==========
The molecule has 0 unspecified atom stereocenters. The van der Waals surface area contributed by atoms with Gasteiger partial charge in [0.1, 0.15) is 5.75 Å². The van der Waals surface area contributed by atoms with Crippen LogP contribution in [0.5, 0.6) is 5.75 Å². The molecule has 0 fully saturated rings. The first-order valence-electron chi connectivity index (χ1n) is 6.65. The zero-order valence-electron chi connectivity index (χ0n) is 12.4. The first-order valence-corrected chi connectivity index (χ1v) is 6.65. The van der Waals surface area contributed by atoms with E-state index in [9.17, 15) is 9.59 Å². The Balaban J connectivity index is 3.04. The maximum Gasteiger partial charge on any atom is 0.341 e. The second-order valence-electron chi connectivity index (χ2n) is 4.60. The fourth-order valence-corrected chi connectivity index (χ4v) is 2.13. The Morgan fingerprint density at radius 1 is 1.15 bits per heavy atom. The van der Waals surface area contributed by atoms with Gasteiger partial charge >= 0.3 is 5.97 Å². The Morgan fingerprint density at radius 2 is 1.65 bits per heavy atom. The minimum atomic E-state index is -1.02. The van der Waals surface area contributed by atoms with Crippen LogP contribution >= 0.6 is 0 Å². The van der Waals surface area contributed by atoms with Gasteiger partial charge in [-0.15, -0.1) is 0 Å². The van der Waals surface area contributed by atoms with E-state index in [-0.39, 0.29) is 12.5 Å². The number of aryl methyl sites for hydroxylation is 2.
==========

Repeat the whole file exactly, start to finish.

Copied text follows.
The molecule has 0 unspecified atom stereocenters. The van der Waals surface area contributed by atoms with Gasteiger partial charge in [0.1, 0.15) is 5.75 Å². The van der Waals surface area contributed by atoms with Crippen LogP contribution in [0.5, 0.6) is 5.75 Å². The molecule has 0 fully saturated rings. The first-order valence-electron chi connectivity index (χ1n) is 6.65. The zero-order valence-electron chi connectivity index (χ0n) is 12.4. The first-order valence-corrected chi connectivity index (χ1v) is 6.65. The van der Waals surface area contributed by atoms with E-state index in [9.17, 15) is 9.59 Å². The Balaban J connectivity index is 3.04. The maximum Gasteiger partial charge on any atom is 0.341 e. The second-order valence-electron chi connectivity index (χ2n) is 4.60. The fourth-order valence-corrected chi connectivity index (χ4v) is 2.13. The Morgan fingerprint density at radius 1 is 1.15 bits per heavy atom. The van der Waals surface area contributed by atoms with Gasteiger partial charge >= 0.3 is 5.97 Å². The Morgan fingerprint density at radius 2 is 1.65 bits per heavy atom. The minimum atomic E-state index is -1.02. The van der Waals surface area contributed by atoms with Crippen LogP contribution >= 0.6 is 0 Å². The van der Waals surface area contributed by atoms with Gasteiger partial charge in [-0.15, -0.1) is 0 Å². The van der Waals surface area contributed by atoms with E-state index in [-0.39, 0.29) is 12.5 Å². The number of aryl methyl sites for hydroxylation is 2.